The key question then becomes whether such long-term benefits must be achieved at the expense of short-term negative shocks to employment – especially in sectors of the economy that may experience sudden increases in the level of competition.
Progress toward better jobs is driven partly by the disappearance of low-productivity jobs, as well as the creation of more productive jobs in the short run. Competition encourages that dynamic through firm entry and exit, along with a reduction in “labor hoarding” in firms that have previously enjoyed strong market power.
Nicholas Waddell, a DFID Governance Adviser working on ‘Governance for Economic Development’ (G4ED) explores the links between governance and economic growth.
Should I play it safe and join a governance team or risk being a lone voice in a sea of economists and private sector staff? This was my dilemma as a DFID Governance Adviser returning to the UK after a stint in East Africa. I gambled and joined the growth specialists in DFID’s newly created Economic Development arm. A year in, I now think differently about the relationship between growth and governance.
Eradicating poverty will not be possible without high and sustained growth that generates productive jobs and brings benefits across society. Historically, this has included boosting productivity within existing sectors as well as rebalancing economies towards more productive sectors (e.g. from agriculture to manufacturing). Such structural change or economic transformation has lifted millions from poverty.
Economic transformation can have a strong disruptive effect on political governance – giving rise, for example, to interest groups that push for accountable leaders and effective institutions. As countries get richer, more effective institutions also become more affordable. Over time, economic transformation can therefore advance core governance objectives.
But this is easier said than done. Economic development is an inherently political process that challenges vested interests. Often the surest ways for elites to hold onto power and profit aren’t in step with measures to spur investment, create jobs and foster growth. Shrewd power politics can be bad economics.
“India has the maximum number of young people and these young people will enter the labor market in the next two decades.” These words by the World Bank’s Managing Director and Chief Operating Officer Sri Mulyani Indrawati at the Malaviya National Institute of Technology campus, Jaipur, on September 23, 2015, had all of us listening with rapt attention.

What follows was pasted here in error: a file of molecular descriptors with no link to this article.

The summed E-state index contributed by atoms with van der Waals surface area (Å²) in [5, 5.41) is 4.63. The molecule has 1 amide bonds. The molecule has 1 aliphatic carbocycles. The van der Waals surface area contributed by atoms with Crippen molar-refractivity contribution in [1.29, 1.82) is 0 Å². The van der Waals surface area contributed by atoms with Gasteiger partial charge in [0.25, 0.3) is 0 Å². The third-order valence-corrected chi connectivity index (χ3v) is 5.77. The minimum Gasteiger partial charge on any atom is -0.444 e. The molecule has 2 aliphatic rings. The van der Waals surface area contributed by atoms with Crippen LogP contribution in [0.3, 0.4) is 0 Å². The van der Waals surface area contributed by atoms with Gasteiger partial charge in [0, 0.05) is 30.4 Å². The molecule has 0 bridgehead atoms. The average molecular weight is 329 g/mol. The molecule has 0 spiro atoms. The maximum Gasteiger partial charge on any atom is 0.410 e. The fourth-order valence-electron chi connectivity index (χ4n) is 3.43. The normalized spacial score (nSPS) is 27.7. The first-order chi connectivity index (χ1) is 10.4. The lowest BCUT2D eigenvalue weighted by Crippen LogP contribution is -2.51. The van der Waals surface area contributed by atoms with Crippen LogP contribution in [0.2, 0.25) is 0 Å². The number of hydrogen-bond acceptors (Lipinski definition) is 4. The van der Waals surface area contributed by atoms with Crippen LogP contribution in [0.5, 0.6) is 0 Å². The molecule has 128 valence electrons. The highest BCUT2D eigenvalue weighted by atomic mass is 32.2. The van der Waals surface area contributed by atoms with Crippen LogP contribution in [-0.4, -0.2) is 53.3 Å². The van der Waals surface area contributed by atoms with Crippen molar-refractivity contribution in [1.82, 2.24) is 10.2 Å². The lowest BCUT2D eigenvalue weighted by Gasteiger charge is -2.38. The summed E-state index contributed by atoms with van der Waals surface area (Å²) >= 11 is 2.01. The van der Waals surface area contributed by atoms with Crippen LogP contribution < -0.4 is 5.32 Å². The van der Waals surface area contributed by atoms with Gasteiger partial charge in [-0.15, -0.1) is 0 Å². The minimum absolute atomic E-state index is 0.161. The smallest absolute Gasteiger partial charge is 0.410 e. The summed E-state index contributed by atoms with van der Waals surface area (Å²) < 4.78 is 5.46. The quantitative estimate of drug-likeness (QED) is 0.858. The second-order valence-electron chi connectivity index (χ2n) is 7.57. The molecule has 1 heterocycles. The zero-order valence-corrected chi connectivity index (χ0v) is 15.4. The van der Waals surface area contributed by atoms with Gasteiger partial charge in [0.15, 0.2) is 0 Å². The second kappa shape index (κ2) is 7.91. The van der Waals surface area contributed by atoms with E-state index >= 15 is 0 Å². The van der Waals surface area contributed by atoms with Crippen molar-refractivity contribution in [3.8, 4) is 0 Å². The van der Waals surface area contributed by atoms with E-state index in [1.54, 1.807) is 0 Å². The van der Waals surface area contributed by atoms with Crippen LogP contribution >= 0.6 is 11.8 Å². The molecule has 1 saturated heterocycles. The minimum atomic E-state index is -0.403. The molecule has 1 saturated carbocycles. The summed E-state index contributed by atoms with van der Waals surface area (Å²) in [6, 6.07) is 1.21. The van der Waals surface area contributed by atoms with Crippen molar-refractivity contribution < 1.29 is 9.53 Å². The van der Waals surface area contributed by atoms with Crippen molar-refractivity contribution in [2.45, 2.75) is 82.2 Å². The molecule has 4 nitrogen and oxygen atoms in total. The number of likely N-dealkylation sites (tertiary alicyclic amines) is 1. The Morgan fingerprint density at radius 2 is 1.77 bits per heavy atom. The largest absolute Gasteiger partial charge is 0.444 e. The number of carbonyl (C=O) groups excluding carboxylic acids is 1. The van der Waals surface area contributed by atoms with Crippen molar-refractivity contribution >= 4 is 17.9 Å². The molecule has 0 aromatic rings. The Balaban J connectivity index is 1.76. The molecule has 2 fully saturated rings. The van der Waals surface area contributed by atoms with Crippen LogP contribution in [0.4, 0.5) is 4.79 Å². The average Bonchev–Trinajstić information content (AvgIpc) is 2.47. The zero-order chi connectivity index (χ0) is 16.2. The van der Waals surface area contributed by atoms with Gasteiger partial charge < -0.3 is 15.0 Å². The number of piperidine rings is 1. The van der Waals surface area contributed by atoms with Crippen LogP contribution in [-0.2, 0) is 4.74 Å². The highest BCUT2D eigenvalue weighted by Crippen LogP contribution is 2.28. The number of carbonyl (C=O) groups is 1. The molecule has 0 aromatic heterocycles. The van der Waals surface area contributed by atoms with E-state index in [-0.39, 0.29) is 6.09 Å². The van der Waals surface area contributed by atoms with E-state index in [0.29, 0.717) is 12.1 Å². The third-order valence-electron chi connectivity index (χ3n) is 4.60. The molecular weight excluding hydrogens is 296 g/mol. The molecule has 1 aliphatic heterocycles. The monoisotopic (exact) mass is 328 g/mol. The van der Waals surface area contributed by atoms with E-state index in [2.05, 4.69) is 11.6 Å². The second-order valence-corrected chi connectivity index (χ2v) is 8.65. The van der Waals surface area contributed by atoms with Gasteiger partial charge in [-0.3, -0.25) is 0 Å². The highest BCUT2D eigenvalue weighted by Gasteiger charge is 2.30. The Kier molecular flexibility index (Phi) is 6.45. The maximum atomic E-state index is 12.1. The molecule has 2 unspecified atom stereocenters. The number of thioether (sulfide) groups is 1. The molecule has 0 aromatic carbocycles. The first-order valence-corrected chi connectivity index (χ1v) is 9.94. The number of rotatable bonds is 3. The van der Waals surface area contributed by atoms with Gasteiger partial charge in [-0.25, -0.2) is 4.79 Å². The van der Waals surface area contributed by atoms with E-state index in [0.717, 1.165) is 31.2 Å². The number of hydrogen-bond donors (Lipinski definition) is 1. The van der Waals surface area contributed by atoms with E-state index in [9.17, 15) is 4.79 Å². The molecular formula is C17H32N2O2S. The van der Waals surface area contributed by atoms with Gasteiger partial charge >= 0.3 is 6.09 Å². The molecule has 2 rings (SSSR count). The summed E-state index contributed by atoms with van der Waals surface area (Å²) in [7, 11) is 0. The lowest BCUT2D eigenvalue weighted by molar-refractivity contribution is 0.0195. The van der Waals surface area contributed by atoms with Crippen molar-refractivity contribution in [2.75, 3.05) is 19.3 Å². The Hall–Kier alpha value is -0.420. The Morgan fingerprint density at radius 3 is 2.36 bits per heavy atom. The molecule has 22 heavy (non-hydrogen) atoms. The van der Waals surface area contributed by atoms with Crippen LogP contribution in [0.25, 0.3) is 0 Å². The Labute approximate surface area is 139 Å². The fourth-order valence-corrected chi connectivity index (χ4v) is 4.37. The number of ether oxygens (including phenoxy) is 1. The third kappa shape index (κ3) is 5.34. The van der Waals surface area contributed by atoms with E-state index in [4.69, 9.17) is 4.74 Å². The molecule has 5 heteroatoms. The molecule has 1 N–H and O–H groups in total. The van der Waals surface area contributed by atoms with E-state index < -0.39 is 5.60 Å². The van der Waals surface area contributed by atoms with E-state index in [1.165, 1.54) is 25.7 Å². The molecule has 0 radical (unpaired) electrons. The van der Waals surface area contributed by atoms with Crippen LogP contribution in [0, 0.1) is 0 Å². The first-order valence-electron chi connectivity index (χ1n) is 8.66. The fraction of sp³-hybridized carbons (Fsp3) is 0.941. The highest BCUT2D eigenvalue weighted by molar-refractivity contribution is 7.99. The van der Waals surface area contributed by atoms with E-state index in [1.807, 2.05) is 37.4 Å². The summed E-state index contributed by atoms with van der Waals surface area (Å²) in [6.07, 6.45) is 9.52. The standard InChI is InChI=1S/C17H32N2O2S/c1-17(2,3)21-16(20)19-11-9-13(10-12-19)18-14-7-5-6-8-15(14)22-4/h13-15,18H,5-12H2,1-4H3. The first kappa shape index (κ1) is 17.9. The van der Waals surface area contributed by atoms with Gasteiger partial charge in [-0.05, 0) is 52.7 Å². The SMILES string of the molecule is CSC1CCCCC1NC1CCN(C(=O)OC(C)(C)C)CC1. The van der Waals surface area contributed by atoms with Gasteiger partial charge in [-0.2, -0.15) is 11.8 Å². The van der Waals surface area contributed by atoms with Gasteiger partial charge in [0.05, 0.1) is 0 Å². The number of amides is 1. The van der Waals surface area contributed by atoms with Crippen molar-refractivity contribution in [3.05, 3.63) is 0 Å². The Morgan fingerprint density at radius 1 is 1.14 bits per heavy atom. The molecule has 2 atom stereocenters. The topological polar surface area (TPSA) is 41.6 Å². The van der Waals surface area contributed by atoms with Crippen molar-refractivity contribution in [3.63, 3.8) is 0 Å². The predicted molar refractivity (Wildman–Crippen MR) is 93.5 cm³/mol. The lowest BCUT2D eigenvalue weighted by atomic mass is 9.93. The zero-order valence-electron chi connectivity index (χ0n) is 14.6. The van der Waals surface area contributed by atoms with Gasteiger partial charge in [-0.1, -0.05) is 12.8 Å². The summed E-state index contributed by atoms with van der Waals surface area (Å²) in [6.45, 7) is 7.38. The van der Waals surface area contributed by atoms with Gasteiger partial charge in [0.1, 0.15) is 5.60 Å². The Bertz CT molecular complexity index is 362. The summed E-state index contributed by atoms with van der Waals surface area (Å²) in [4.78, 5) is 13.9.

Unprecedented economic growth in the last three decades propelled East Asia into an economic powerhouse responsible for a quarter of the world’s economy.
Hundreds of millions of people across the region, including in China, Indonesia, Malaysia, Thailand and Vietnam, lifted themselves out of extreme poverty and enjoyed greater prosperity, largely because of more labor-intensive and inclusive growth.
The success didn’t come without challenges. As of last year, 100 million people in East Asia still live on $1.25 a day. About 260 million still live on $2 a day or less, and they could fall back into poverty if the global economy takes a turn for the worse or if they face health, food and other shocks at home. Their uncertain future shows the increasing inequality of East Asia’s galloping growth.
In 1965, Gordon Moore — co-founder of Intel Corporation — hypothesized that the number of transistors on an integrated circuit will double every 18 to 24 months. This came to be known as Moore’s Law, the ramifications of which are hard to ignore in almost any aspect of our everyday lives. Information has become more accessible to people at lower costs. Today’s work force is globalized and there are few domains that are still untouched by technology.
Yet the very ubiquitous and rapidly evolving nature of information and communication technologies (ICTs) gives rise to fears of displacing more workers and potentially widening the economic gap between the rich and poor. Technological evolution and artificial intelligence are fast redefining the conventional structure of our society.
- Artificial Intelligence
- wage stagnation
- inequality and shared prosperity
- Income Inequality
- information and communication for development (ICT4D)
- jobs market
- Private Sector Development
- Labor and Social Protection
- Information and Communication Technologies
- The World Region